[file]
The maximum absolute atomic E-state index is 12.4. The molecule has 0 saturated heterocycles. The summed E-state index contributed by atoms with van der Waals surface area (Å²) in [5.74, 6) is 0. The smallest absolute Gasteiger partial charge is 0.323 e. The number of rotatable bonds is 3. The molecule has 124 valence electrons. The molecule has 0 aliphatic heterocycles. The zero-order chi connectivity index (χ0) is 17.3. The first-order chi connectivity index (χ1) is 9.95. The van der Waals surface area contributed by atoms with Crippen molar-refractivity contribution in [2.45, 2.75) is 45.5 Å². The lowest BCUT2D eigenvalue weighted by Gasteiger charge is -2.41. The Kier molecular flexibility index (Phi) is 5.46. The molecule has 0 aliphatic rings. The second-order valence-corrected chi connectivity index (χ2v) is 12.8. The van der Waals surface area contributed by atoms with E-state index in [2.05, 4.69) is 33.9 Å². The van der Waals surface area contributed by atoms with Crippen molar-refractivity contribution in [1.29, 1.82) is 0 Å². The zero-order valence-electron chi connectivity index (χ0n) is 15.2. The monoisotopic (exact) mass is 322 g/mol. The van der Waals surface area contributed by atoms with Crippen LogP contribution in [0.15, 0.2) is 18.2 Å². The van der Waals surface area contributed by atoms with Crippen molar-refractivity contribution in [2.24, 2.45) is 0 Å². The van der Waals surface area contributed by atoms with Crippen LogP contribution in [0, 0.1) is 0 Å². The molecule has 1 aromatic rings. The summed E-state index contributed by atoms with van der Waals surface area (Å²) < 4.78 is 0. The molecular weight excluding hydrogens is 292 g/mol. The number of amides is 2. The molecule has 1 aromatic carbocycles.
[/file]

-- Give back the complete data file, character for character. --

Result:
The maximum absolute atomic E-state index is 12.4. The molecule has 0 saturated heterocycles. The summed E-state index contributed by atoms with van der Waals surface area (Å²) in [5.74, 6) is 0. The smallest absolute Gasteiger partial charge is 0.323 e. The number of rotatable bonds is 3. The molecule has 124 valence electrons. The molecule has 0 aliphatic heterocycles. The zero-order chi connectivity index (χ0) is 17.3. The first-order chi connectivity index (χ1) is 9.95. The van der Waals surface area contributed by atoms with Crippen molar-refractivity contribution in [2.45, 2.75) is 45.5 Å². The lowest BCUT2D eigenvalue weighted by Gasteiger charge is -2.41. The Kier molecular flexibility index (Phi) is 5.46. The molecule has 0 aliphatic rings. The second-order valence-corrected chi connectivity index (χ2v) is 12.8. The van der Waals surface area contributed by atoms with E-state index in [2.05, 4.69) is 33.9 Å². The van der Waals surface area contributed by atoms with Crippen molar-refractivity contribution in [1.29, 1.82) is 0 Å². The zero-order valence-electron chi connectivity index (χ0n) is 15.2. The monoisotopic (exact) mass is 322 g/mol. The van der Waals surface area contributed by atoms with Crippen LogP contribution in [0.15, 0.2) is 18.2 Å². The van der Waals surface area contributed by atoms with Crippen molar-refractivity contribution in [2.24, 2.45) is 0 Å². The van der Waals surface area contributed by atoms with Crippen LogP contribution in [0, 0.1) is 0 Å². The molecule has 1 aromatic rings. The summed E-state index contributed by atoms with van der Waals surface area (Å²) < 4.78 is 0. The molecular weight excluding hydrogens is 292 g/mol. The number of amides is 2. The molecule has 1 aromatic carbocycles.